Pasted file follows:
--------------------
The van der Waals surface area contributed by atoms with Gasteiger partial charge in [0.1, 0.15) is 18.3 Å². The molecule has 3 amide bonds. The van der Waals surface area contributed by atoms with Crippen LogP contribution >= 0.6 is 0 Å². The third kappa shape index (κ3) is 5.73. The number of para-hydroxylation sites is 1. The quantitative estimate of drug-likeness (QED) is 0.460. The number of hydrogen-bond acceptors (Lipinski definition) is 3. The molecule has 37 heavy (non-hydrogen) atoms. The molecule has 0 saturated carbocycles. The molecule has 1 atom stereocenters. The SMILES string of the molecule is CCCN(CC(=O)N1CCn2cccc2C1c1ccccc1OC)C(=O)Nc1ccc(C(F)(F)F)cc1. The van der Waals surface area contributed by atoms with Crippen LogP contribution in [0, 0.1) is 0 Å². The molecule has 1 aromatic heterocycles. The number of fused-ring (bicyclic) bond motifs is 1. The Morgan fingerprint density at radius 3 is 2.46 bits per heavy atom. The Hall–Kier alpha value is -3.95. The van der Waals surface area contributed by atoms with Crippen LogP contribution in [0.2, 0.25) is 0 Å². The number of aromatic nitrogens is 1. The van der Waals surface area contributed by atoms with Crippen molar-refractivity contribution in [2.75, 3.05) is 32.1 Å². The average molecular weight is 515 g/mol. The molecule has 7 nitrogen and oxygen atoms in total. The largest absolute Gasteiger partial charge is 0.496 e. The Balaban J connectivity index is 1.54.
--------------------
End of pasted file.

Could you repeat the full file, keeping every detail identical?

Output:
The van der Waals surface area contributed by atoms with Gasteiger partial charge in [0.1, 0.15) is 18.3 Å². The molecule has 3 amide bonds. The van der Waals surface area contributed by atoms with Crippen LogP contribution >= 0.6 is 0 Å². The third kappa shape index (κ3) is 5.73. The number of para-hydroxylation sites is 1. The quantitative estimate of drug-likeness (QED) is 0.460. The number of hydrogen-bond acceptors (Lipinski definition) is 3. The molecule has 37 heavy (non-hydrogen) atoms. The molecule has 0 saturated carbocycles. The molecule has 1 atom stereocenters. The SMILES string of the molecule is CCCN(CC(=O)N1CCn2cccc2C1c1ccccc1OC)C(=O)Nc1ccc(C(F)(F)F)cc1. The van der Waals surface area contributed by atoms with Crippen LogP contribution in [0, 0.1) is 0 Å². The molecule has 1 aromatic heterocycles. The number of fused-ring (bicyclic) bond motifs is 1. The Morgan fingerprint density at radius 3 is 2.46 bits per heavy atom. The Hall–Kier alpha value is -3.95. The van der Waals surface area contributed by atoms with Crippen LogP contribution in [0.2, 0.25) is 0 Å². The number of aromatic nitrogens is 1. The van der Waals surface area contributed by atoms with Crippen molar-refractivity contribution in [2.75, 3.05) is 32.1 Å². The average molecular weight is 515 g/mol. The molecule has 7 nitrogen and oxygen atoms in total. The largest absolute Gasteiger partial charge is 0.496 e. The Balaban J connectivity index is 1.54.